Stocks rose on Thursday as lower yields on some euro-zone debt eased some concerns and rumors about China's strong GDP increased investors' appetite for risk.
The S&P 500 popped above its 50-day moving average in a sign that traders may see the recent pullback of nearly 5 percent as an opportunity to catch up with the benchmark's performance. The index is up 10 percent for the year to date.
In a sign that the labor market's recovery may be stalling, government data showed new claims for unemployment benefits rose unexpectedly last week to their highest level since January. But some economists cited the Easter holidays for the spike in claims, adding that they expected applications will keep declining in the weeks ahead.
Benchmark bond yields in Italy and Spain dropped following an Italian auction of three-year notes, while the euro hit a one-week high against the dollar, signaling a reduction in near-term concern about the euro zone's debt troubles.
The easing bond yields are a signal to investors here that things aren't quite that bad in Europe, said Brian Gendreau, market strategist with Cetera Financial Group.
The Dow Jones industrial average <.DJI> was up 167.22 points, or 1.30 percent, at 12,972.61. The Standard & Poor's 500 Index <.SPX> was up 17.36 points, or 1.27 percent, at 1,386.06. The Nasdaq Composite Index <.IXIC> was up 38.54 points, or 1.28 percent, at 3,055.
Basic materials shares led gains as the euro climbed against the dollar and commodity prices advanced. The S&P materials sector index <.GSPM> jumped 2.8 percent. U.S. Steel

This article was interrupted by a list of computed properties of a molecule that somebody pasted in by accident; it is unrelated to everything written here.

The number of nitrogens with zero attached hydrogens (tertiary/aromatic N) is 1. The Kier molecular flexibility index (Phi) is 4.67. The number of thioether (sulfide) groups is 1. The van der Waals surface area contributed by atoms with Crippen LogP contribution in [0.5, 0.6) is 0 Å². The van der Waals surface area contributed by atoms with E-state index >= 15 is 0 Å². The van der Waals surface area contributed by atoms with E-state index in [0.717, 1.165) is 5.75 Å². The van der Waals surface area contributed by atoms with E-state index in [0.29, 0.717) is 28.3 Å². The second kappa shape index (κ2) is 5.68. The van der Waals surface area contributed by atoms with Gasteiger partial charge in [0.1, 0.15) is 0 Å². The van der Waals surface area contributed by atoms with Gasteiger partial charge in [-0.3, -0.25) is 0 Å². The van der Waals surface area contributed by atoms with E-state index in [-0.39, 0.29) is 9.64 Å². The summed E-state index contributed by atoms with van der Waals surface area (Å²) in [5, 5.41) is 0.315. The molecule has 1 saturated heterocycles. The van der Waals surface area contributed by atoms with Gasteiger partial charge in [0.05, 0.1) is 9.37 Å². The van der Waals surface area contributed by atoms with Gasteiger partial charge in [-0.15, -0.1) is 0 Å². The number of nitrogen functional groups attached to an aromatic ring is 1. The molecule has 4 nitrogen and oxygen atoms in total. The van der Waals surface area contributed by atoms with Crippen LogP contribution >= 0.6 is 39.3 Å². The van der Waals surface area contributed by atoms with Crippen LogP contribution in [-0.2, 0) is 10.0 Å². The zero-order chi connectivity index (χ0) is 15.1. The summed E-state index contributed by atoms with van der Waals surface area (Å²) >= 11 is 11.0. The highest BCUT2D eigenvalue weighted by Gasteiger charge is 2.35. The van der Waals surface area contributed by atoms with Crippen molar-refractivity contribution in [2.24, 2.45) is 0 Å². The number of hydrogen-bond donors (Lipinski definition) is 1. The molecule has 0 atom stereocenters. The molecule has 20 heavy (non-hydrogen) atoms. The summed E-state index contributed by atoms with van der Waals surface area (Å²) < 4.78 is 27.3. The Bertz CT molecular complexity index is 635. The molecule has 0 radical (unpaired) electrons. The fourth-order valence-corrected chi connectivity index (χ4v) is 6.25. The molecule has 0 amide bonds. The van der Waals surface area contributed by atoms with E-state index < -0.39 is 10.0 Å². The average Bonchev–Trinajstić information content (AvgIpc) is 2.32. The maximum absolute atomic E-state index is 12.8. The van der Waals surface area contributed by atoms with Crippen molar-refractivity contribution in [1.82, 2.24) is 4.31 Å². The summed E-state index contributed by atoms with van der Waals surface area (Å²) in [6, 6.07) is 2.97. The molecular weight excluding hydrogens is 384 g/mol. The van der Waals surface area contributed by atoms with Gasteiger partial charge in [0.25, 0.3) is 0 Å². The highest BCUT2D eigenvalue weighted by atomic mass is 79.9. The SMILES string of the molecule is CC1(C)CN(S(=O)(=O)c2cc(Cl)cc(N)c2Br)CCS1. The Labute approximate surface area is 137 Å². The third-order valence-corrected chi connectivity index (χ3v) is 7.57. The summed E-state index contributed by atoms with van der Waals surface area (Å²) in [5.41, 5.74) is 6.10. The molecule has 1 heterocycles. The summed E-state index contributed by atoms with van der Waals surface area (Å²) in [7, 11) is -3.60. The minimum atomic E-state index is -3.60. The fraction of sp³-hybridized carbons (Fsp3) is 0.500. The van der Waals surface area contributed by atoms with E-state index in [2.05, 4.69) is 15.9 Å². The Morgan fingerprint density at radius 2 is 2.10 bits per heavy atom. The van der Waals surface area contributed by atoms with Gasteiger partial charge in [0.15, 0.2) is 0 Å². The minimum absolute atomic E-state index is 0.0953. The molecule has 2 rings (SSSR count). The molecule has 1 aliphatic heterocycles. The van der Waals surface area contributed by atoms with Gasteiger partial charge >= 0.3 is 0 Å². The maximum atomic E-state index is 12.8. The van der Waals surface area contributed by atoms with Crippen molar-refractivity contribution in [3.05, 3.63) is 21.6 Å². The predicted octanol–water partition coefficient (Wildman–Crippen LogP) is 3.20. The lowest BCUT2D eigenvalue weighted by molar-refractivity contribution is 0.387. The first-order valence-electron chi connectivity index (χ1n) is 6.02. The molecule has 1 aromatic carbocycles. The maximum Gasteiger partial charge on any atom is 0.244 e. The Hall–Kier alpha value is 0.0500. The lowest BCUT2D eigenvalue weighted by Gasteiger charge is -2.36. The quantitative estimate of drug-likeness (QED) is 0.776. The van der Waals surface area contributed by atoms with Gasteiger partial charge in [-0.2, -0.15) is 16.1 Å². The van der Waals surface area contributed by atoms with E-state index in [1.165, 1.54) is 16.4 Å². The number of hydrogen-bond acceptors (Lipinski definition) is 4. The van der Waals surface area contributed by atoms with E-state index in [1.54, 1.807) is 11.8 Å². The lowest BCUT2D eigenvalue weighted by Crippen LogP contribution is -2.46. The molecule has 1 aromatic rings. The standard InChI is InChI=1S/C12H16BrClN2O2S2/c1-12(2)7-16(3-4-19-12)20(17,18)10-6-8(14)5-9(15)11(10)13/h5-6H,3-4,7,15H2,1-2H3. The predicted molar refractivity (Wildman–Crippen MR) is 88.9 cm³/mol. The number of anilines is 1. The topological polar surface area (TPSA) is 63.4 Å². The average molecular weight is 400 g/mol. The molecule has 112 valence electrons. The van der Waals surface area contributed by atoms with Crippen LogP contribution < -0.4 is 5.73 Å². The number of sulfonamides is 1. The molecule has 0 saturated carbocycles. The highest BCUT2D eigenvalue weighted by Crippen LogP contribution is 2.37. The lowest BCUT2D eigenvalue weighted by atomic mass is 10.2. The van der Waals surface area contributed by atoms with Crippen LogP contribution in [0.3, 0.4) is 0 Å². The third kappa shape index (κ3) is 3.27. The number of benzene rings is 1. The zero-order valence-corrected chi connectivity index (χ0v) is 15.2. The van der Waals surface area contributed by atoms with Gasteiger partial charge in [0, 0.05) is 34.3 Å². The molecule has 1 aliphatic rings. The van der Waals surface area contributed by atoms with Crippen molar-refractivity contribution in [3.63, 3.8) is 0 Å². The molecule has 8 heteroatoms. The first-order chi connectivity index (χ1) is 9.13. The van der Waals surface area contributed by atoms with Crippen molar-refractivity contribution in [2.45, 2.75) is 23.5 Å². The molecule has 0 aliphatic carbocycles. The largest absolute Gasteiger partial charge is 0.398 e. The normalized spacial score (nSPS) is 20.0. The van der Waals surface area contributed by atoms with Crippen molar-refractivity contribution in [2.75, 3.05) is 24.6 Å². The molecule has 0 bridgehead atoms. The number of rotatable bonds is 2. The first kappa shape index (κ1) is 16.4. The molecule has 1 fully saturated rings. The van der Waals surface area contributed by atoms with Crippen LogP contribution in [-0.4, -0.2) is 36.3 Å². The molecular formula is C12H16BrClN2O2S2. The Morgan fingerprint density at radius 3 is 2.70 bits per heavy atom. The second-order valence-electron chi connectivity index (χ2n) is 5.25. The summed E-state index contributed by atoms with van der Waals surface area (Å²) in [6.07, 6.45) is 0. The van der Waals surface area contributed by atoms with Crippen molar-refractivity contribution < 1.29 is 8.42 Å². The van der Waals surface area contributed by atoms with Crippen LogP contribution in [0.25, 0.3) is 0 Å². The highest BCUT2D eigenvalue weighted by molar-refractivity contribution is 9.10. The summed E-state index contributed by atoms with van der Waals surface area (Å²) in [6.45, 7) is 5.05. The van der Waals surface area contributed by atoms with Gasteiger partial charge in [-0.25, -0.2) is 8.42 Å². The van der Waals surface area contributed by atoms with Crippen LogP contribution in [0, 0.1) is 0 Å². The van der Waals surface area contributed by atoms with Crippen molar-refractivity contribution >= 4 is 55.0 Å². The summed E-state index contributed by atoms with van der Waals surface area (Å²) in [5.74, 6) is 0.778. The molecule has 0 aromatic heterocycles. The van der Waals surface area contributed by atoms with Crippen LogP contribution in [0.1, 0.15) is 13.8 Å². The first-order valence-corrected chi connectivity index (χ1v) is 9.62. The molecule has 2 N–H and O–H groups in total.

Early into earnings season, results are beating Wall Street's expectations at a fast clip. Analysts say the expectations could have been lowered too much and stocks can seem cheap after the S&P's recent pullback of almost 5 percent.
What early reports we have already show a pretty good beat rate, said Jim Paulsen, chief investment officer of Wells Capital Management in Minneapolis. I wonder if we're going to beat the low hurdle of earnings.
Market participants also cited expectations that China's gross domestic product would surprise on the upside as a reason for gains in basic materials shares.
Basic materials and industrials could be up on bets the Chinese GDP report tonight might be better than expected, Wells Capital's Paulsen said.
Shares of Hong Kong and Shanghai rose overnight on optimism about easier monetary policy in China and a better-than-expected economic outlook.
The Federal Reserve is running through data to determine if last month's soft non-farm payrolls report was a weather-related setback or a sign the recovery is losing momentum, said William Dudley, president of the Federal Reserve Bank of New York.
Dudley left the door open to additional stimulus measures if the economic recovery gets off track. Previous rounds of quantitative easing have been a boost for equities and other risk assets.
(Editing by Jan Paschal)